Kedar became friendly with Klein’s daughter, who in November 1957 found her father’s dead body bearing knife wounds. On the eve of the murder Kedar had met with Klein, who gave him about $15,000 before a trip to Egypt. A few days later Kedar contacted his handlers in Israel claiming that the Argentine police suspected he was involved in a plot to bring down the government, and asked to return to Israel immediately.

After MI chiefs were told by the Jewish helper’s family that his body had been found, they connected the dots and concluded that Kedar was the murderer. They pretended they believed his fears of being arrested by the Argentine police as an anti-government rebel and encouraged him to return immediately to Israel. After a stopover in Europe he landed at Lod Airport and was arrested on the spot.

Some of the money he had received from Klein was found in his luggage. For three weeks Kedar was interrogated at a packing house in an orchard outside Tel Aviv. He was then sent to Ramle Prison, where he was kept in administrative detention for about six months until he was indicted for murder.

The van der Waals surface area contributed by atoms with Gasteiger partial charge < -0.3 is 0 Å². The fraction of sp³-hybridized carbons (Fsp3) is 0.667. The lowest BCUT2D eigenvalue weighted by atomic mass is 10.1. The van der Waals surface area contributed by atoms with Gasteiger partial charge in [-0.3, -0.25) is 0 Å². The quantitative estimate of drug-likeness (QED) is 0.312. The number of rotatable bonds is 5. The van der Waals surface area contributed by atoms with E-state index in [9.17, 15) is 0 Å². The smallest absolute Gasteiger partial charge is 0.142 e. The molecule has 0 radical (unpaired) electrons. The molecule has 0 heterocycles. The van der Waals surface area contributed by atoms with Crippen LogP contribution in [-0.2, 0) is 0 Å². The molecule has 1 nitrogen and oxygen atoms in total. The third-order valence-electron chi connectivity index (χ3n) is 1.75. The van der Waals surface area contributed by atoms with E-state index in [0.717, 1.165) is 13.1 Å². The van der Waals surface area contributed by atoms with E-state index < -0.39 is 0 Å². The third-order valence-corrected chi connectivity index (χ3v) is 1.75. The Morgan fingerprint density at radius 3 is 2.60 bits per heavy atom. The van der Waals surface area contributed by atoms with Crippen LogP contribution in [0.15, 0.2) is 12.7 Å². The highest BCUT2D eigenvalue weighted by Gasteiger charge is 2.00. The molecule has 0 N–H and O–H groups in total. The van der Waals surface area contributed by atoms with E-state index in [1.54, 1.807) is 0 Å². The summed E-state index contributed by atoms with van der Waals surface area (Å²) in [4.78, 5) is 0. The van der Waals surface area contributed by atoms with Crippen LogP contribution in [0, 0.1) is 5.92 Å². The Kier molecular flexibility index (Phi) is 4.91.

“He was my toughest case,” Victor Cohen, a Shin Bet investigator who interrogated Kedar, told Haaretz. “For days he refused to admit anything and tried with philosophical arguments to charm me, but my team and I had the evidence: The money he had stolen from the Jewish helper was found in the double compartment of Kedar’s bag.”

In his Hebrew-language book “Security and Democracy,” then-Mossad chief Isser Harel, the guiding spirit behind the investigation, said he feared that Kedar was “likely to physically harm anyone who could serve as a witness against him.”

Harel once told me that he didn’t rule out the possibility that Kedar would try to murder him, too. Kedar’s trial began in February 1959 and ended in June 1962. He denied the allegations but in the end was convicted of murder and theft, based on circumstantial evidence, and received a 20-year prison sentence.